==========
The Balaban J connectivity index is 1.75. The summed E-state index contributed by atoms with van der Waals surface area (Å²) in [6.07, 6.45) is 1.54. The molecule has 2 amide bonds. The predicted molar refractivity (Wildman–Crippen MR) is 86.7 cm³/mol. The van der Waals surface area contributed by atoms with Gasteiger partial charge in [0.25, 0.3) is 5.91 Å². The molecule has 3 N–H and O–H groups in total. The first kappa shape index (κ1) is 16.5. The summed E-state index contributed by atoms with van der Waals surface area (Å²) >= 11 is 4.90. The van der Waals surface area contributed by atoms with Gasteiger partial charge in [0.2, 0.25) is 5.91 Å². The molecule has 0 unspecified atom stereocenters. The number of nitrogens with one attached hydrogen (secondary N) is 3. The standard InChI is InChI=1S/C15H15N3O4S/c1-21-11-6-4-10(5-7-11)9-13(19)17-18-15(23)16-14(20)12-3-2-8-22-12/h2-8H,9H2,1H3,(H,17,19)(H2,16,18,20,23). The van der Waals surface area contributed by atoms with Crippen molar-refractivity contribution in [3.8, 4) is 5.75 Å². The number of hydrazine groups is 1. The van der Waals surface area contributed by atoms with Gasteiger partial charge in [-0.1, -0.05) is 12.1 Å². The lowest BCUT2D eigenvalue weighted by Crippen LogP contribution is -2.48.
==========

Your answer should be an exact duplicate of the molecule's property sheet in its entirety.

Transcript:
The Balaban J connectivity index is 1.75. The summed E-state index contributed by atoms with van der Waals surface area (Å²) in [6.07, 6.45) is 1.54. The molecule has 2 amide bonds. The predicted molar refractivity (Wildman–Crippen MR) is 86.7 cm³/mol. The van der Waals surface area contributed by atoms with Gasteiger partial charge in [0.25, 0.3) is 5.91 Å². The molecule has 3 N–H and O–H groups in total. The first kappa shape index (κ1) is 16.5. The summed E-state index contributed by atoms with van der Waals surface area (Å²) >= 11 is 4.90. The van der Waals surface area contributed by atoms with Gasteiger partial charge in [0.2, 0.25) is 5.91 Å². The molecule has 0 unspecified atom stereocenters. The number of nitrogens with one attached hydrogen (secondary N) is 3. The standard InChI is InChI=1S/C15H15N3O4S/c1-21-11-6-4-10(5-7-11)9-13(19)17-18-15(23)16-14(20)12-3-2-8-22-12/h2-8H,9H2,1H3,(H,17,19)(H2,16,18,20,23). The van der Waals surface area contributed by atoms with Crippen molar-refractivity contribution in [3.8, 4) is 5.75 Å². The number of hydrazine groups is 1. The van der Waals surface area contributed by atoms with Gasteiger partial charge in [-0.1, -0.05) is 12.1 Å². The lowest BCUT2D eigenvalue weighted by Crippen LogP contribution is -2.48.